Workshop The Middle East and China-Europe relations

On the 23rd of May, an international group of experts from various research institutes in Europe gathered at the Clingendael Institute for a discussion on what consequences or opportunities an emerging relation between China and the Middle East might have for Europe.

The recent (January 2016) Arab Policy Paper issued by the Chinese government  formed the background for this meeting. The

 

meeting kicked off with a welcome by LeidenAsiaCentre executive director Frank Pieke and by Clingendael Institute senior researcher Frans-Paul van der Putten. Together they stressed the importance

 

of the Middle East and the relevance of looking at this region with a new perspective, which allows to go beyond the conventional view of both the Middle East and China and their foreign relations.

 

The first session was introduced by Moritz Rudolf from the Mercator Institute for China Studies (MERICS) and addressed Sino-European interest in the Middle East, its relevance, and the significance of the One Belt One Road (OBOR) for Sino-European cooperation and competition in the region. The second session was introduced by Cameron Fraser from the EU-Asia Centre,  and attempted to identify Europe’s and China’s common interests in the Middle East.

In the general discussion the participants concluded that currently China plays a limited but rapidly growing role in the Middle East. China’s most articulated interests in the region concern primarily Iran, Saudi  Arabia and to a lesser extent Turkey as the major regional players. In general, it was felt that China, for good reasons, looks at the region not as a whole (contrary to what the title of the policy papers suggests) but recognizes that individual countries or even sub-regions differ  immensely. But even though China has major interests in the region related to energy and, increasingly, infrastructure, its expertise and experience on the region continue to be underdeveloped.

Most of the participants agreed that China gives priority to protecting and securing its economic interests. Hence, the country mostly deals with oil-rich countries in order to secure its energy needs. A logical next step for China will be to increase its interest in trade routes or energy import routes, also in light of the One Belt, One Road (OBOR) initiative. Furthermore considering the expanding economic involvement of China in the region, (economic) security and stability does become more relevant for China in the future. The need to address fundamentalist terrorism is an additional motive for China to pay attention to regional security: both the attempts from mainly Uighur fighters from Xinjiang to join the Jihad abroad and the domestic threat of suicide attacks.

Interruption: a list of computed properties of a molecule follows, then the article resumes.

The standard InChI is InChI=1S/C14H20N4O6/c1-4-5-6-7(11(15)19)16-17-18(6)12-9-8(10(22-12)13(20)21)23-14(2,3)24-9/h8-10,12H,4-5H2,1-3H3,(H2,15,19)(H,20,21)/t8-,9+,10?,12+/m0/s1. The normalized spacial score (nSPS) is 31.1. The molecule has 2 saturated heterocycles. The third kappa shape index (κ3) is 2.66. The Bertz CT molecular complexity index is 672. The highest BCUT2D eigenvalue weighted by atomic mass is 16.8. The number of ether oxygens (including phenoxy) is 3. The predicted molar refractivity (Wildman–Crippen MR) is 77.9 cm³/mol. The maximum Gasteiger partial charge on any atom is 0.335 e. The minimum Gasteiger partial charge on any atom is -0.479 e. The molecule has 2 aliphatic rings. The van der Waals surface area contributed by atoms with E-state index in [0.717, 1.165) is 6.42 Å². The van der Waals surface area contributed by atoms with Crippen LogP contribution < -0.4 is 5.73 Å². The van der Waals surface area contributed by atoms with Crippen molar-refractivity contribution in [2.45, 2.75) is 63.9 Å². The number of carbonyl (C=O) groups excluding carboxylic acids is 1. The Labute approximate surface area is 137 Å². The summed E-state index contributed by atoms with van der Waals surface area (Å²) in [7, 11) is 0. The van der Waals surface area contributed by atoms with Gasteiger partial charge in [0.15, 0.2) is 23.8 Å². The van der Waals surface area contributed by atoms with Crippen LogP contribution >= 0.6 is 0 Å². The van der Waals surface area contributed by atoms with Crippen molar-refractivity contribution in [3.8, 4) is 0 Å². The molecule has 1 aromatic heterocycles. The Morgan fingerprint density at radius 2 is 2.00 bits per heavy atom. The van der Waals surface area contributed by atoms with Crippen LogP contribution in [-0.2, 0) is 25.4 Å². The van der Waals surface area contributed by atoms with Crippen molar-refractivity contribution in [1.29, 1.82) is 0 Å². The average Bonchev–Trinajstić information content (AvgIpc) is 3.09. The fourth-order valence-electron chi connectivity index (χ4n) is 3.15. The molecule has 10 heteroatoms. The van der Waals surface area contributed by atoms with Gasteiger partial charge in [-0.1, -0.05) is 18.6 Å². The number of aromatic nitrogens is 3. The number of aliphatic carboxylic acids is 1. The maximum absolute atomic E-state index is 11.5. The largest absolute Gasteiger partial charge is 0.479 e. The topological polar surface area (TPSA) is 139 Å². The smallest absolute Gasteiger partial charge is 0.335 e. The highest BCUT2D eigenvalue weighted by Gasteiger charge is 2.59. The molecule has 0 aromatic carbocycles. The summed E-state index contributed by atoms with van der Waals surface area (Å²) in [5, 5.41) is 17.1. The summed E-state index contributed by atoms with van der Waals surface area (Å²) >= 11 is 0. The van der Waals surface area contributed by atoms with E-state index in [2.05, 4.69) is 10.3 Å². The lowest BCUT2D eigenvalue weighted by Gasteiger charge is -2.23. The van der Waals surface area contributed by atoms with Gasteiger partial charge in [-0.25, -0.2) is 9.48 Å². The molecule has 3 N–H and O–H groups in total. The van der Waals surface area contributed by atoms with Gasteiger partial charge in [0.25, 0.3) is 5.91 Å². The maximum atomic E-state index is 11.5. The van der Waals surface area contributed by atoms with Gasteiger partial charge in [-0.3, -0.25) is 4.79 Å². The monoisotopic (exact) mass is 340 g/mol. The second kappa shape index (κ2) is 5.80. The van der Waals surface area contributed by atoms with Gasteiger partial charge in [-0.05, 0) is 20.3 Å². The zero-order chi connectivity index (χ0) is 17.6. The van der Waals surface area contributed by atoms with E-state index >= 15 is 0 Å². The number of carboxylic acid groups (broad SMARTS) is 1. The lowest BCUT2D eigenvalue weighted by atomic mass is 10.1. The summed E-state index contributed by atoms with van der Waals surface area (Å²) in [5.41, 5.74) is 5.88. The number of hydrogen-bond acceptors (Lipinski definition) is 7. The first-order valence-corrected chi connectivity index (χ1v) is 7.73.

China’s focus on dealing with countries on a bilateral basis and via the China-Arab States Cooperation Forum (CACF) implies that there is no comprehensive Chinese approach for the whole of the Middle East. The Western aim of strengthening civil society, human rights, and democracy is absent in China’s foreign policy towards the Middle East. As such, there are very few prospects of cooperation or any strategic partnership with the European Union on this point. In the economic domain, there are possibilities for cooperation as well as competition. At the security level China remains somewhat reluctant in getting involved in this unpredictable and unstable part of the world. Nevertheless, its interest in enhancing regional security is growing which provides new leads for Europe to consider cooperation with China. In this regard, one of the topics discussed was the potential of the Shanghai Cooperation Organization (SCO) and whether the EU should aim for observer status in that organization and/or whether the Organization for Security and Cooperation in Europe (OSCE) should engage with the SCO more intensively.

The last topic discussed was the development of a coherent research agenda with regard to Sino-European relations on the Middle East. As a research subject, the relationship between Iran and China should have priority. Given Iran’s role as one of the major players in the region and its rich reserves of oil and gas, China might very well want to focus on this particular country in the future. Other potential topics that were suggested include local responses to OBOR and the regional impact of geopolitical rivalry between China and the United States, and China and Russia.